It didn’t take long for “Oprah in 2020” to start trending after the one-named icon’s stirring Golden Globes speech on Sunday night.
Perhaps unsurprisingly, considering his gift for exploiting political and cultural fault lines, one of the first to connect the media and philanthropic queen to electoral gold was none other than Donald Trump, who has said in the past that the two on a presidential ticket would win “easily.”
Maybe the president really is the “very stable genius” he says he is.
But did Trump also see her as the competition that could be his undoing?
All those Americans who lobbed familiar insults at multimillionaire celebrities using their moment in the Golden Globes spotlight to make a personal, social or political statement (“what do they know … they should stick to entertainment”) may be criticizing Oprah as stateswoman now. They used the same criticism against then-candidate Barack Obama.
Those detractors are missing the point.
Watch: Nearly One Year Into His Presidency, How Congress Reacted to Trump
No line in the sand
When the ultimate celebrity was elected as president of the United States in 2016, the line dividing show biz and politics was smudged. And in the week when the book “Fire and Fury,” featuring the showmanship of Donald Trump, rivaled the annual Hollywood glitz-fest in the headlines, it was permanently obliterated.
Whether you think his successful candidacy set the standard or lowered the bar, Trump has solidified Winfrey’s viability as a serious presidential candidate. An African-American woman taking that path would have to be an overachiever, as is so often the case. Winfrey has more than proven herself, taking up a notch — or two, or 100 — all the qualities that elevated Trump.
Though Trump used success in business to trump his lack of experience in politics, he had an ample inheritance from dad as a head start. Winfrey made her money — in publishing, television and movie production and more — the old-fashioned way. She earned it in true all-American, rags-to-riches fashion despite the historical obstacles of racism and sexism that faced an African-American girl born in the South to a single mother. It was her intelligence and talent, savvy and grit that led to her continued success.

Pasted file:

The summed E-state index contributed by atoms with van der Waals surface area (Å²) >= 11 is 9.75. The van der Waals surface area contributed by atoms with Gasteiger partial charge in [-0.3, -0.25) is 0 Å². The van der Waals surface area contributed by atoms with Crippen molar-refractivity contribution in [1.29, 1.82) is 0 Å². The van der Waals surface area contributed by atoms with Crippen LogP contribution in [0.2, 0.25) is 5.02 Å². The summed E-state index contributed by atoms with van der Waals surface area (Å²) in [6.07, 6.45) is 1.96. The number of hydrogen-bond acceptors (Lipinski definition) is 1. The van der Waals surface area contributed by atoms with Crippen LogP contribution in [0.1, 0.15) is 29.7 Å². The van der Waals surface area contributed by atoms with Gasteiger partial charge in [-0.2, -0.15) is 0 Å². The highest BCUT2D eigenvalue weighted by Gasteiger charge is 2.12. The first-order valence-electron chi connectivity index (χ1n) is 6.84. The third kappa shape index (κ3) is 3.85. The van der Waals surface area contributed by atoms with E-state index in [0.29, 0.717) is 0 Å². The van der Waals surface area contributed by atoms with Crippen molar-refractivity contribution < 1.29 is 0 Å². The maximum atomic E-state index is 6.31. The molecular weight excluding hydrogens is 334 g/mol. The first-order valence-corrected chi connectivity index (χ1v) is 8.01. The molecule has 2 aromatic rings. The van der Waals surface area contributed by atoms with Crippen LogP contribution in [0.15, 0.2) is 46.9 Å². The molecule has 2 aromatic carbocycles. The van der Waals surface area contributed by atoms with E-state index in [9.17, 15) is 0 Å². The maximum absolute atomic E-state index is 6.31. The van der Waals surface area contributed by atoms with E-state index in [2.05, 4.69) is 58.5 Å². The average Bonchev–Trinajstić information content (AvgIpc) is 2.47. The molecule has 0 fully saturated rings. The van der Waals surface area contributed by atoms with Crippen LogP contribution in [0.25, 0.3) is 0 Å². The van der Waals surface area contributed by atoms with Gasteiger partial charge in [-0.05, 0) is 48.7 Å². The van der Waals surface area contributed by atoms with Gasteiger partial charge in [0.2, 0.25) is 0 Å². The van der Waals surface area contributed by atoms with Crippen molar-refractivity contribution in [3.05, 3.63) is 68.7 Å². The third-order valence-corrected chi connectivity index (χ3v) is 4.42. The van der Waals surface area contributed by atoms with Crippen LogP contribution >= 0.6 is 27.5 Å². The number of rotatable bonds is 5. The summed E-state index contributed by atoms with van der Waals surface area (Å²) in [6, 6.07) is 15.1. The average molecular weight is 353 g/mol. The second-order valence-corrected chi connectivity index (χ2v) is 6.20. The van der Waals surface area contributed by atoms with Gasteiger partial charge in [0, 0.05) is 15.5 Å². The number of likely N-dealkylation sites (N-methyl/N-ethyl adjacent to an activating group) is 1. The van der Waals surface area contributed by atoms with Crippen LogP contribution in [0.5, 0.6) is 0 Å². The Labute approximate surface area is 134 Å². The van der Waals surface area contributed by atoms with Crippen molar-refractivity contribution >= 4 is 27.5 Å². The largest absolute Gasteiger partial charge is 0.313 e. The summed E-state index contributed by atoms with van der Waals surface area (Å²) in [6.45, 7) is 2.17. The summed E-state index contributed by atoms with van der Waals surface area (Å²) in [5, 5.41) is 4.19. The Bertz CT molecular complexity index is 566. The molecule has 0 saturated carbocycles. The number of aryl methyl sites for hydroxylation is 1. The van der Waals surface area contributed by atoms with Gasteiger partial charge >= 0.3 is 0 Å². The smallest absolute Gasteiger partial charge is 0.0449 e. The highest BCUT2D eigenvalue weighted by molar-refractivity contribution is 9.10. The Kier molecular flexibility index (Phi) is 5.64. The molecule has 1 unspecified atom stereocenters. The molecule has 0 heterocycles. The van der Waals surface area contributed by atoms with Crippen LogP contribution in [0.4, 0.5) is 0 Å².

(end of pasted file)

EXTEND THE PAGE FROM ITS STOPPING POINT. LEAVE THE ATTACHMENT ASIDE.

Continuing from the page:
Philanthropy? During the last presidential campaign, when the charity of the Donald J. Trump Foundation was examined under a thoroughly documented and finely reported microscope in The Washington Post, it turned out to be less than met the eye.
Winfrey has donated millions directly to charities and organizations and through her foundations, and in 2007 established the Oprah Winfrey Leadership Academy for Girls in South Africa, which she has continued to support financially and spiritually. In 2016, I attended the inspiring commencement speech she delivered at Johnson C. Smith University in Charlotte, North Carolina, where the accomplishments of several of those young women pointed to bright futures.
Then, there is the vision thing. While “hope and change” was the message that drove Winfrey-backed candidate Obama’s rise, the current president also had a vision. “Make America Great Again,” laid out in a dark, dystopian Inauguration Day speech, has turned out to be divisive, though it still resonates with Trump’s unshakable base.